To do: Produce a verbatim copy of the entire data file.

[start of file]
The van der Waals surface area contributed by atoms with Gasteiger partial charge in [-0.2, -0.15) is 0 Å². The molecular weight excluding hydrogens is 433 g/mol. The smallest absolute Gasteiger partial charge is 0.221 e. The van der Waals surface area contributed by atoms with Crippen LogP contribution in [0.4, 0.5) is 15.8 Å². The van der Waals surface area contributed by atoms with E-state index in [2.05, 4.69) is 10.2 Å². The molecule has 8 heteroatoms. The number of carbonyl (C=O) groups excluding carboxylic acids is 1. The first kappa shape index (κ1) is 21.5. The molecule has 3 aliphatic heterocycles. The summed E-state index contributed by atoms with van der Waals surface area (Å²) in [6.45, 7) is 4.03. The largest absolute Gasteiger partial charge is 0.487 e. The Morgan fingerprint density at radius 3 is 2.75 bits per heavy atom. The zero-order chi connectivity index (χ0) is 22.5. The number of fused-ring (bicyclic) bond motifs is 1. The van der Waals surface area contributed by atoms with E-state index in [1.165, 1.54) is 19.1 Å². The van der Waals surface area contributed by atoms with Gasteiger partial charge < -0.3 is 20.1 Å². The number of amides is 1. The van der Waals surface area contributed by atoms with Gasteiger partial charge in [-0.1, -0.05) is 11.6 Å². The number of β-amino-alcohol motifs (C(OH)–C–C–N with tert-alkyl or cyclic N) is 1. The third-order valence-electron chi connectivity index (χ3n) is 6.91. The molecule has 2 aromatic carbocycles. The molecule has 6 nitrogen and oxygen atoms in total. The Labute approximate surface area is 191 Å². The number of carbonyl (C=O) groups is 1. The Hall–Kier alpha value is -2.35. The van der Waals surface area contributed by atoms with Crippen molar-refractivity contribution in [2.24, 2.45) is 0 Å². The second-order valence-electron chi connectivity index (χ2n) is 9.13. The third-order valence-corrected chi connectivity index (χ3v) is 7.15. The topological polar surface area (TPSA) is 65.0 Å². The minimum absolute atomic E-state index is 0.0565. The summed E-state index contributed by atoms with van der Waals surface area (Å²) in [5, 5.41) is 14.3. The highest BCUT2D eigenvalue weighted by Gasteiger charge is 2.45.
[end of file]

The van der Waals surface area contributed by atoms with Gasteiger partial charge in [-0.2, -0.15) is 0 Å². The molecular weight excluding hydrogens is 433 g/mol. The smallest absolute Gasteiger partial charge is 0.221 e. The van der Waals surface area contributed by atoms with Crippen LogP contribution in [0.4, 0.5) is 15.8 Å². The van der Waals surface area contributed by atoms with E-state index in [2.05, 4.69) is 10.2 Å². The molecule has 8 heteroatoms. The number of carbonyl (C=O) groups excluding carboxylic acids is 1. The first kappa shape index (κ1) is 21.5. The molecule has 3 aliphatic heterocycles. The summed E-state index contributed by atoms with van der Waals surface area (Å²) in [6.45, 7) is 4.03. The largest absolute Gasteiger partial charge is 0.487 e. The Morgan fingerprint density at radius 3 is 2.75 bits per heavy atom. The zero-order chi connectivity index (χ0) is 22.5. The number of fused-ring (bicyclic) bond motifs is 1. The van der Waals surface area contributed by atoms with E-state index in [1.165, 1.54) is 19.1 Å². The van der Waals surface area contributed by atoms with Gasteiger partial charge < -0.3 is 20.1 Å². The number of amides is 1. The van der Waals surface area contributed by atoms with Gasteiger partial charge in [-0.1, -0.05) is 11.6 Å². The number of β-amino-alcohol motifs (C(OH)–C–C–N with tert-alkyl or cyclic N) is 1. The third-order valence-electron chi connectivity index (χ3n) is 6.91. The molecule has 2 aromatic carbocycles. The molecule has 6 nitrogen and oxygen atoms in total. The Labute approximate surface area is 191 Å². The number of carbonyl (C=O) groups is 1. The Hall–Kier alpha value is -2.35. The van der Waals surface area contributed by atoms with Crippen molar-refractivity contribution in [2.24, 2.45) is 0 Å². The second-order valence-electron chi connectivity index (χ2n) is 9.13. The third-order valence-corrected chi connectivity index (χ3v) is 7.15. The topological polar surface area (TPSA) is 65.0 Å². The minimum absolute atomic E-state index is 0.0565. The summed E-state index contributed by atoms with van der Waals surface area (Å²) in [5, 5.41) is 14.3. The highest BCUT2D eigenvalue weighted by Gasteiger charge is 2.45.